evalglare with regular lens

Folks,

I have a bunch of HDR images generated from photographs taken with regular -- non-fisheye -- lens. Is there a way that we can use these images for glare analysis in evalglare? The evalglare description says that it only accepts fisheye images. There is a tutorial from Harvard GSD (Doyle and Reihart) that shows a non-fisheye photo in evalglare: http://www.gsd.harvard.edu/research/gsdsquare/Publications/HDR_III_Evalglare.pdf

I am wondering whether this can be done at all.

Thanks,

Ery

Ery

You can use the pinterp program to convert from one projection to another.
See the man page for an example or dig in the archives where this has been
discussed before. However, note that the glare equations are based on a
full hemispherical image. You will have to fill in the missing perimeter of
your converted fisheye image with values of the right brightness or your
glare evaluation will be off.

Regards,
Thomas

···

On Mon, Feb 6, 2012 at 9:15 PM, Ery Djunaedy <ery.mailinglist@gmail.com>wrote:

Folks,

I have a bunch of HDR images generated from photographs taken with regular
-- non-fisheye -- lens. Is there a way that we can use these images for
glare analysis in evalglare? The evalglare description says that it only
accepts fisheye images. There is a tutorial from Harvard GSD (Doyle and
Reihart) that shows a non-fisheye photo in evalglare:
http://www.gsd.harvard.edu/**research/gsdsquare/Publications/HDR_III_
Evalglare.pdf<http://www.gsd.harvard.edu/research/gsdsquare/Publications/HDR_III_Evalglare.pdf>

I am wondering whether this can be done at all.

Thanks,

Ery

______________________________**_________________

Hi Ery,

Problem is, evalglare uses the daylight glare probability metric in its calculations, which by definition takes an angular fisheye HDR image as input. I think the images in the Harvard tutorial are for clarity and were not used for the calculation of the DGP. Hopefully Jan, Christoph, and Alstan can weigh in here on some clarification and some alternatives.

- Rob

···

On Feb 6, 2012, at 7:15 PM, Ery Djunaedy wrote:

Folks,

I have a bunch of HDR images generated from photographs taken with regular -- non-fisheye -- lens. Is there a way that we can use these images for glare analysis in evalglare? The evalglare description says that it only accepts fisheye images. There is a tutorial from Harvard GSD (Doyle and Reihart) that shows a non-fisheye photo in evalglare: http://www.gsd.harvard.edu/research/gsdsquare/Publications/HDR_III_Evalglare.pdf

I am wondering whether this can be done at all.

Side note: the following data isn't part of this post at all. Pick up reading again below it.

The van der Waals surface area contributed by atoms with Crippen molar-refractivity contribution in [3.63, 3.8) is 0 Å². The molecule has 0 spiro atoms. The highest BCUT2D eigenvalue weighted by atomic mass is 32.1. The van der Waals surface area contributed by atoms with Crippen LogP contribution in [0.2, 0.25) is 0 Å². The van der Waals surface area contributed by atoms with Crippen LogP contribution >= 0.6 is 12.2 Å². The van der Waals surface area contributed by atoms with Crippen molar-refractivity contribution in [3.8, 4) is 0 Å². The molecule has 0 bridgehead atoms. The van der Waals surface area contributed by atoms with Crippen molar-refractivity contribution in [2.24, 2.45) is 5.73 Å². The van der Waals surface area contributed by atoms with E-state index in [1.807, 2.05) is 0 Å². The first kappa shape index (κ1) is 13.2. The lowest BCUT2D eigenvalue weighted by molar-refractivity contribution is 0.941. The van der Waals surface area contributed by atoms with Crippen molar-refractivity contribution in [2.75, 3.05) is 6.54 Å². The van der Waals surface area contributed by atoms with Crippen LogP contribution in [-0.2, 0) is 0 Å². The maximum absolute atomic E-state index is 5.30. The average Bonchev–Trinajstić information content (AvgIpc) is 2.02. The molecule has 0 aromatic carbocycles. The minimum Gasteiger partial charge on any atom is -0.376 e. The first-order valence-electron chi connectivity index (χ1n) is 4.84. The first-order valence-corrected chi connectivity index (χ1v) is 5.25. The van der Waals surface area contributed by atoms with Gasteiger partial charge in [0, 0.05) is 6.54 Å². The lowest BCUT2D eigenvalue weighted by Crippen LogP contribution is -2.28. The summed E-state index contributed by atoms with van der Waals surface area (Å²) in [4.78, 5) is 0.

Thanks,

Ery

_______________________________________________

Dear Ery,

You can use evalglare with a regular hdr image as far as I understand it. Jan can correct me if I'm wrong :). As Thomas notes, it is best to have the full hemisphere image, but if you don't have such an image, you can still get pretty good results with a couple of steps:

1. Make sure your hdr is calibrated to photometric units of cd/m2. Doyle and Reinhart also have a pretty reasonable tutorial on doing this using Photosphere: http://www.gsd.harvard.edu/research/gsdsquare/Publications/HDR_II_Photosphere.pdf
2. You'll want to make sure that in the header to your HDR, it has a Radiance view type that is pretty close to the opening angle of the camera lens you are using. An example will be something like, "VIEW= -vtv -vh 60 -vv 40" which are some parameters I just pulled from a random rpict-generated image on my computer. In the ideal case, your view type would be the angular fisheye, "-vta -vh 180 -vv 180". I think that this is automatically taken care of to some degree by Photosphere, but its worth checking before using your images for analysis.
3. It is also useful to have an illuminance reading from the time the photo was taken. The DGP calculations rely on total vertical eye illuminance and contrast. Usually, the illumimance at the eye is calculated directly from the fisheye image, but when you don't have a view encompassing a hemisphere, you can provide the illuminance separately by calling evalglare as, "evalglare -i VerticalEyeIllumianance file.hdr."

Best,
Alstan

···

On Mon, 06 Feb 2012 21:26:49 -0500, Thomas Bleicher <tbleicher@googlemail.com> wrote:

Ery

You can use the pinterp program to convert from one projection to another.